Thursday, February 19, 2009

The Art of Picture Book Characters with An Vrombaut

An Vrombaut is a writer, illustrator and animator. She has always loved picture books and loves drawing animals. She draws from her imagination and prefers this to life drawing. She likes to use coloured outlines for her illustrations.

For the 64 Zoo Lane CBeebies series, there is a regular cast of about 60 animals shown in lots of different situations. For this series the script writers could create their own characters, which is quite unusual as usually get a working bible, which outlines all the characters.

An has had to look in detail at what makes a character good. She is best at writing character driven stories. She thinks to herself, what will make the character 3D and stand out more than another and believes it is the flaws. When writing picture books some of these flaws can be visual in the illustration.

64 Zoo Lane has a very gentle pace. It is shown at Bedtime Hour. An wrote the first ten stories for the first series and had a co-writer for the second series. For the new series, due out on CBeebies soon, she has written ten episodes but, has edited the whole series herself. She loves Zoo Lane. She really knows the character and how they talk. She told us how once the voices have been cast and you’ve heard them, it is easier to do the dialogue.

The first series of Zoo Lane were hand drawn and coloured in on the PC. When animating it is essential that all the animators get the dimensions exactly right. In the new series it is done on Flash and the dimensions are on the computer. There are also lip models so the animators know how to draw the lips when they are speaking.

An’s favourite character from Zoo Lane is Georgina the Giraffe. The giraffe is semi- autobiographical. She also likes Henrietta the Hairy Hippo, which is also semi- autobiographical, because when she was younger she was teased about her ginger hair. The flaws in the character drive the story.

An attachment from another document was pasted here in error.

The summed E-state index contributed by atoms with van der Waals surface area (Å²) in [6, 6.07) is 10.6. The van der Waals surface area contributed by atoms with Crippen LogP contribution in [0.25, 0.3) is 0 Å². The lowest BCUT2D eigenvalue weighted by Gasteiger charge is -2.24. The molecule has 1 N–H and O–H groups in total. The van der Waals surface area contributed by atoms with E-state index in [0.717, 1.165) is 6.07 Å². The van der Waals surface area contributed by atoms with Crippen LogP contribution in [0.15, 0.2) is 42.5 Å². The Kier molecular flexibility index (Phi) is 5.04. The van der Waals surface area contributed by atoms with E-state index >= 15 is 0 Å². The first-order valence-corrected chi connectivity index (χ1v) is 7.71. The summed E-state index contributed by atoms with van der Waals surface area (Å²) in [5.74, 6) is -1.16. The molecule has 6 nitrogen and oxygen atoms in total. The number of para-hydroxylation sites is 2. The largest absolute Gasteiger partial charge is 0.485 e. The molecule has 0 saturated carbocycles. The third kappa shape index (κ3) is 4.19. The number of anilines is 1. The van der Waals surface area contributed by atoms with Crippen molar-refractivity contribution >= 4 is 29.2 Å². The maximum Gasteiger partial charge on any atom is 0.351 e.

An explained that sometimes when she does a design for a picture book it can be easy and she can produce her ideas in one drawing but, sometimes it takes ages to get the design. She starts by doing a pencil drawing with a 3B pencil then she uses a light box to trace the drawing to get the dimensions for each character just right, and pastels and hard crayons to colour it in. Then she scratches through with a metal tool. Some of the outlines are scratched through as well. She uses her fingers to blend it together.

When making characters sometimes the pictures come first and sometimes the story comes first. For The Lost Acorns, she wrote the whole story in her head before she wrote anything, but that is unusual. The Lost Acorns was produced as an animation for CBeebies. But, An was unaware when it was shown so she has only seen it on YouTube.

Dear Dragon has also been shown for the Bedtime Hour on CBeebies, but she has never seen it. She started working on Dear Dragon in 1998 and the character took her years to create. The princess has changed completely from the original. The editor had said the nose was too long but, in more recent pictures she has made the nose slightly longer again. The dragon wears slippers. The slippers hint at his personality. In the second book he is still blowing bubbles because there is back story in the character.

The Dragon Festival is being developed for TV at the moment. She usually works actual size but, when illustrating Dragon Festival she worked smaller and it got blown up to the right size that was needed.

Smile Crocodile Smile has repetitive text and is lovely to read out loud.

An Vrombaut has also produced a short animated film at The Royal College of Art in 1992, called Little Wolf. This started with sketches of her dog.


Jon M said...

The zoo lane theme tune is dangerously addictive. My kids all chant it and they're old enough to know better!

JaneyV said...

Having Richard Armitage reading your words must be up there with the great fantasies of female writers!

I adore the richness of the colours in An's work. They are like little magnets for the attention of children.

Thanks for doing this Anita - really interesting!

Absolute Vanilla (and Atyllah) said...

This is all just totally stunning!
I agree with Jane, the richness and colour in An's work is simply gorgeous!

John said...

Great blog Anita, and very good to see you promoting An's work, I'm sure she's thrilled.

Anita Marion Loughrey said...

I was just facinated with An's work and her brilliant characters. It was also interesting to see how her style has changed over time. It was a fun evening.